The Birth of a Bike Lane (5th Avenue, Manhattan)


Like a kid with crayons, street-makers stencil in the crosswalks and bike lanes before they paint the final lines.

Saturday, June 25, 2016

Election 2016: The T-Shirt Version (Midtown Manhattan)


I get the feeling this t-shirt vendor on 8th Avenue is tired of the upcoming presidential election and it hasn't even officially begun.

Friday, June 24, 2016

For Short Time Only: A New View (Garment District, Manhattan)


The streets in Manhattan are often compared to canyons, with buildings substituting for mountains. But buildings are not mountains. For one thing, new ones come and go every 50 to 100 years. And when a building is razed, a new vista opens up. Light pours in. Life can be viewed from new angles.

Take, for example, 38th Street between 9th and 8th avenues. In one of those once-in-several-decades moments, a new view has been born, allowing strollers on 38th a little more breathing room, a little more sky and light, and a new perspective on 39th street, a block away.


Thursday, June 23, 2016

Star Treatment (Rockefeller Center, Manhattan)


They wouldn't let us take photos at the taping of the Maya & Marty show. To satisfy my inner paparazzi, I snapped this image of the limo waiting for one of the guest stars (whose name is not very discreetly scrawled on the sign in the window).

Saturday, June 11, 2016

Subway Artist (No. 3 Train under Manhattan)


So this guy sits down and just starts drawing the guy opposite him. Takes him about 90 seconds to produce a picture. Enough time to create a pleasing likeness and elicit a donation from the subject, who takes the rendering with a smile.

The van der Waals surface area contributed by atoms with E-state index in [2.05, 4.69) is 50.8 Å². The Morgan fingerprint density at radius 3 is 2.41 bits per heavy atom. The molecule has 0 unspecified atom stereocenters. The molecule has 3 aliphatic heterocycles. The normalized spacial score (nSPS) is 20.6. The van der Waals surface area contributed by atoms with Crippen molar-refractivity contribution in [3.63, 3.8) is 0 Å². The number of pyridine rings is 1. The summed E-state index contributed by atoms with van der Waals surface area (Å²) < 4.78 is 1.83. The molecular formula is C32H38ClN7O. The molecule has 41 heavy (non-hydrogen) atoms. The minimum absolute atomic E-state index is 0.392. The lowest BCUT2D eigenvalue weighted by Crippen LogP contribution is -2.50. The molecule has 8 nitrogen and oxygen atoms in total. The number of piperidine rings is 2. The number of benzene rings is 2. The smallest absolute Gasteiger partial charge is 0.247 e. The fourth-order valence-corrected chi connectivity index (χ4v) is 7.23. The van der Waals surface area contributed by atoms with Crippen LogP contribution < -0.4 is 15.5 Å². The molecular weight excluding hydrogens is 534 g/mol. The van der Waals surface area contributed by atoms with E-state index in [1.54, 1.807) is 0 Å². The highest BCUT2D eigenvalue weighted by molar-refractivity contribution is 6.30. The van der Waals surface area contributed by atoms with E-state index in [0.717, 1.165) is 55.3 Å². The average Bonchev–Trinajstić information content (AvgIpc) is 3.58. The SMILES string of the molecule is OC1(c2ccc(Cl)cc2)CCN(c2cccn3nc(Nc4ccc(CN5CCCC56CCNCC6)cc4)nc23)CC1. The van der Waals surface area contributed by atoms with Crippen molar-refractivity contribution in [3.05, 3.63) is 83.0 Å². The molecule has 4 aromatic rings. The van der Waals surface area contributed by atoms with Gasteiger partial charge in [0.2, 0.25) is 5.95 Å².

Wednesday, June 8, 2016

Girl Walks Out of a Bar (East Village, Manhattan)


Lisa F. Smith, my colleague and friend (right), had a righteously fun book party to celebrate the publication of her memoir Girl Walks Out of a Bar, which she wrote in our writing workshop led by Jennifer Belle. The party was held in The Writers Room, of which Donna Brodie (center) is executive director.

Jennifer, left, gave an amazing toast in which she praised Lisa for her beautiful, candid writing about recovery from addiction.

Lisa's personal story is inspiring--and humorously told, and I recommend everyone interested in a) lawyers who work in high-pressure environments b) people who learn to grapple with life's challenges or c) having a good laugh buy Lisa's book!

Monday, June 6, 2016

Pedestrian Killed (Garment District, Manhattan)


This sad scene greeted me when I left work. An SUV (at 9 o'clock in the photo) hit and killed a woman crossing 8th Avenue at 38th Street. The avenue, usually packed with traffic for rush hour, was eerily empty as police tried to figure out what happened.

Wednesday, May 25, 2016

Old Downtown (Okmulgee, Oklahoma)




Eagle & Bear (Muscogee Creek Nation, Okmulgee, Oklahoma)


I'm spending the week in the Muscogee (Creek) Nation. My focus has been making a video for Tribal Access to Justice Innovation about the Muscogee (Creek) Reintegration Program, which is doing wonderful work helping ex-prisoners transition from incarceration to lives in the community.


The U.S. government forcibly removed the Muscogee Nation (as part of the horrific Trail of Tears) from their ancestral lands (what today is Alabama, Georgia, Florida and South Carolina). The Muscogee (who were called Creek by the European invaders) built their Council House in 1878 in Okmulgee, Oklahoma where it still stands today.